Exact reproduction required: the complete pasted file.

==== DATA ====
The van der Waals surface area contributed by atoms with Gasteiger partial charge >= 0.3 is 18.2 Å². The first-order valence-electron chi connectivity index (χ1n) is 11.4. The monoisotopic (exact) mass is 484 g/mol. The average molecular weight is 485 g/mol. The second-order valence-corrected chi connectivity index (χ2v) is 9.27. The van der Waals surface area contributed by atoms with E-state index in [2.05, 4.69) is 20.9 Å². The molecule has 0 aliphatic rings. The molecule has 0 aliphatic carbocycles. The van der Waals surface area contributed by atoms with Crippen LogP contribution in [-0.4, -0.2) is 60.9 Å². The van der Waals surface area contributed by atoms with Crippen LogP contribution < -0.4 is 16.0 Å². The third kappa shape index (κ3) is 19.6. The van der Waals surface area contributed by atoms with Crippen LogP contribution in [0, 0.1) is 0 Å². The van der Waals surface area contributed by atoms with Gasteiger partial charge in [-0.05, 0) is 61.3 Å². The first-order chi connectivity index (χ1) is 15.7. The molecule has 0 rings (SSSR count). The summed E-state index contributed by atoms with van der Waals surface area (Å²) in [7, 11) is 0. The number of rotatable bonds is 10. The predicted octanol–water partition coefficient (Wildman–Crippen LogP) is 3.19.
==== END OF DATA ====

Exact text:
The van der Waals surface area contributed by atoms with Gasteiger partial charge >= 0.3 is 18.2 Å². The first-order valence-electron chi connectivity index (χ1n) is 11.4. The monoisotopic (exact) mass is 484 g/mol. The average molecular weight is 485 g/mol. The second-order valence-corrected chi connectivity index (χ2v) is 9.27. The van der Waals surface area contributed by atoms with E-state index in [2.05, 4.69) is 20.9 Å². The molecule has 0 aliphatic rings. The molecule has 0 aliphatic carbocycles. The van der Waals surface area contributed by atoms with Crippen LogP contribution in [-0.4, -0.2) is 60.9 Å². The van der Waals surface area contributed by atoms with Crippen LogP contribution < -0.4 is 16.0 Å². The third kappa shape index (κ3) is 19.6. The van der Waals surface area contributed by atoms with Crippen LogP contribution in [0, 0.1) is 0 Å². The van der Waals surface area contributed by atoms with Gasteiger partial charge in [-0.05, 0) is 61.3 Å². The first-order chi connectivity index (χ1) is 15.7. The molecule has 0 rings (SSSR count). The summed E-state index contributed by atoms with van der Waals surface area (Å²) in [7, 11) is 0. The number of rotatable bonds is 10. The predicted octanol–water partition coefficient (Wildman–Crippen LogP) is 3.19.